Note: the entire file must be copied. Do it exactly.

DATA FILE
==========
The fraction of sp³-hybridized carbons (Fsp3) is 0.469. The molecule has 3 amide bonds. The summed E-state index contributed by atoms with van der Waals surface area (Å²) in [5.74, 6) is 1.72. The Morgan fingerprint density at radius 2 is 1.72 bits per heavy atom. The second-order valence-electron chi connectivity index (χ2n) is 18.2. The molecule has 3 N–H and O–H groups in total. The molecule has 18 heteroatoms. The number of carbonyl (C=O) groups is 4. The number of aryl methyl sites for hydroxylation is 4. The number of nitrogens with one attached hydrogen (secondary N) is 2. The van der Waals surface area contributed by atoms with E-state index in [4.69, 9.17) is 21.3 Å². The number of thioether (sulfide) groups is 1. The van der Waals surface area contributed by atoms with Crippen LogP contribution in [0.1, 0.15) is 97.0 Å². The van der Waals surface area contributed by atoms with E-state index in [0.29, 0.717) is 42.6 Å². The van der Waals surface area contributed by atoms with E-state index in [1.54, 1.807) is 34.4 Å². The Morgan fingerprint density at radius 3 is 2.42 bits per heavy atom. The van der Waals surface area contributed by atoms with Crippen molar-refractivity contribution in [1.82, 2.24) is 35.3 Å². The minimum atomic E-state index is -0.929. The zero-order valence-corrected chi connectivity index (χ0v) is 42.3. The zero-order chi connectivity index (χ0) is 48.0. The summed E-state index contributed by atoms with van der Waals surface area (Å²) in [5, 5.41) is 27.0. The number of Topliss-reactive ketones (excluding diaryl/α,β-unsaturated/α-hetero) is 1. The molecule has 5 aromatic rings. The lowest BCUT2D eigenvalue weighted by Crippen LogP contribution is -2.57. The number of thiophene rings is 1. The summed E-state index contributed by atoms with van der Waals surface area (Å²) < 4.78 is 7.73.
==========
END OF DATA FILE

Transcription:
The fraction of sp³-hybridized carbons (Fsp3) is 0.469. The molecule has 3 amide bonds. The summed E-state index contributed by atoms with van der Waals surface area (Å²) in [5.74, 6) is 1.72. The Morgan fingerprint density at radius 2 is 1.72 bits per heavy atom. The second-order valence-electron chi connectivity index (χ2n) is 18.2. The molecule has 3 N–H and O–H groups in total. The molecule has 18 heteroatoms. The number of carbonyl (C=O) groups is 4. The number of aryl methyl sites for hydroxylation is 4. The number of nitrogens with one attached hydrogen (secondary N) is 2. The van der Waals surface area contributed by atoms with E-state index in [4.69, 9.17) is 21.3 Å². The number of thioether (sulfide) groups is 1. The van der Waals surface area contributed by atoms with Crippen LogP contribution in [0.1, 0.15) is 97.0 Å². The van der Waals surface area contributed by atoms with E-state index in [0.29, 0.717) is 42.6 Å². The van der Waals surface area contributed by atoms with E-state index in [1.54, 1.807) is 34.4 Å². The Morgan fingerprint density at radius 3 is 2.42 bits per heavy atom. The van der Waals surface area contributed by atoms with Crippen molar-refractivity contribution in [1.82, 2.24) is 35.3 Å². The minimum atomic E-state index is -0.929. The zero-order valence-corrected chi connectivity index (χ0v) is 42.3. The zero-order chi connectivity index (χ0) is 48.0. The summed E-state index contributed by atoms with van der Waals surface area (Å²) in [5, 5.41) is 27.0. The number of Topliss-reactive ketones (excluding diaryl/α,β-unsaturated/α-hetero) is 1. The molecule has 5 aromatic rings. The lowest BCUT2D eigenvalue weighted by Crippen LogP contribution is -2.57. The number of thiophene rings is 1. The summed E-state index contributed by atoms with van der Waals surface area (Å²) < 4.78 is 7.73.